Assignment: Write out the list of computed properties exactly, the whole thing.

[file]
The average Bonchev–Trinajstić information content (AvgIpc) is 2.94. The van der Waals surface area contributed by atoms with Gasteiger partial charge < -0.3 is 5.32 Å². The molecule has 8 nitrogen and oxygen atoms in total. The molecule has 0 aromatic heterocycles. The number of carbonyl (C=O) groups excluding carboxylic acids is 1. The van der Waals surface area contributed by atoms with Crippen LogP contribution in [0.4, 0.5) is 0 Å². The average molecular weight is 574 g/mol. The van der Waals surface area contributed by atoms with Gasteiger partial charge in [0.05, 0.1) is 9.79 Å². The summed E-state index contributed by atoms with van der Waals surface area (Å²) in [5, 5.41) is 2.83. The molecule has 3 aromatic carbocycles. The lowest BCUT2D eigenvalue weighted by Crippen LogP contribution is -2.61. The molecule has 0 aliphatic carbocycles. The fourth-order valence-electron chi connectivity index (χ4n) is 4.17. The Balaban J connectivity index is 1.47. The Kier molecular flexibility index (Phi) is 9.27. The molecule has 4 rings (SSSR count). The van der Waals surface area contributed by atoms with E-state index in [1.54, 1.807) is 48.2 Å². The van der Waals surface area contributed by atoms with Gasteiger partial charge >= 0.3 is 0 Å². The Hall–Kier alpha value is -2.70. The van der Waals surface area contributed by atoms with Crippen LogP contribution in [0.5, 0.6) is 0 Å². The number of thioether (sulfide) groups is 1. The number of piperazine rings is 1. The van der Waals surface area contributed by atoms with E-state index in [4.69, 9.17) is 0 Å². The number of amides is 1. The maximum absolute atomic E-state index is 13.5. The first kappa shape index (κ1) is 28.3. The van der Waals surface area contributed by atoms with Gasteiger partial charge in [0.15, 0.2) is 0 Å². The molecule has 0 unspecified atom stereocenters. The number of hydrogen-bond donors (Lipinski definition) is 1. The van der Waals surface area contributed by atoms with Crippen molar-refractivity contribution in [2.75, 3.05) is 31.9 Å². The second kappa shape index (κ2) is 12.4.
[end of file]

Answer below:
The average Bonchev–Trinajstić information content (AvgIpc) is 2.94. The van der Waals surface area contributed by atoms with Gasteiger partial charge < -0.3 is 5.32 Å². The molecule has 8 nitrogen and oxygen atoms in total. The molecule has 0 aromatic heterocycles. The number of carbonyl (C=O) groups excluding carboxylic acids is 1. The van der Waals surface area contributed by atoms with Crippen LogP contribution in [0.4, 0.5) is 0 Å². The average molecular weight is 574 g/mol. The van der Waals surface area contributed by atoms with Gasteiger partial charge in [0.05, 0.1) is 9.79 Å². The summed E-state index contributed by atoms with van der Waals surface area (Å²) in [5, 5.41) is 2.83. The molecule has 3 aromatic carbocycles. The lowest BCUT2D eigenvalue weighted by Crippen LogP contribution is -2.61. The molecule has 0 aliphatic carbocycles. The fourth-order valence-electron chi connectivity index (χ4n) is 4.17. The Balaban J connectivity index is 1.47. The Kier molecular flexibility index (Phi) is 9.27. The molecule has 4 rings (SSSR count). The van der Waals surface area contributed by atoms with E-state index in [1.54, 1.807) is 48.2 Å². The van der Waals surface area contributed by atoms with Gasteiger partial charge >= 0.3 is 0 Å². The Hall–Kier alpha value is -2.70. The van der Waals surface area contributed by atoms with Crippen LogP contribution in [0.5, 0.6) is 0 Å². The number of thioether (sulfide) groups is 1. The number of piperazine rings is 1. The van der Waals surface area contributed by atoms with E-state index in [4.69, 9.17) is 0 Å². The number of amides is 1. The maximum absolute atomic E-state index is 13.5. The first kappa shape index (κ1) is 28.3. The van der Waals surface area contributed by atoms with Gasteiger partial charge in [0.15, 0.2) is 0 Å². The molecule has 0 unspecified atom stereocenters. The number of hydrogen-bond donors (Lipinski definition) is 1. The van der Waals surface area contributed by atoms with Crippen molar-refractivity contribution in [2.75, 3.05) is 31.9 Å². The second kappa shape index (κ2) is 12.4.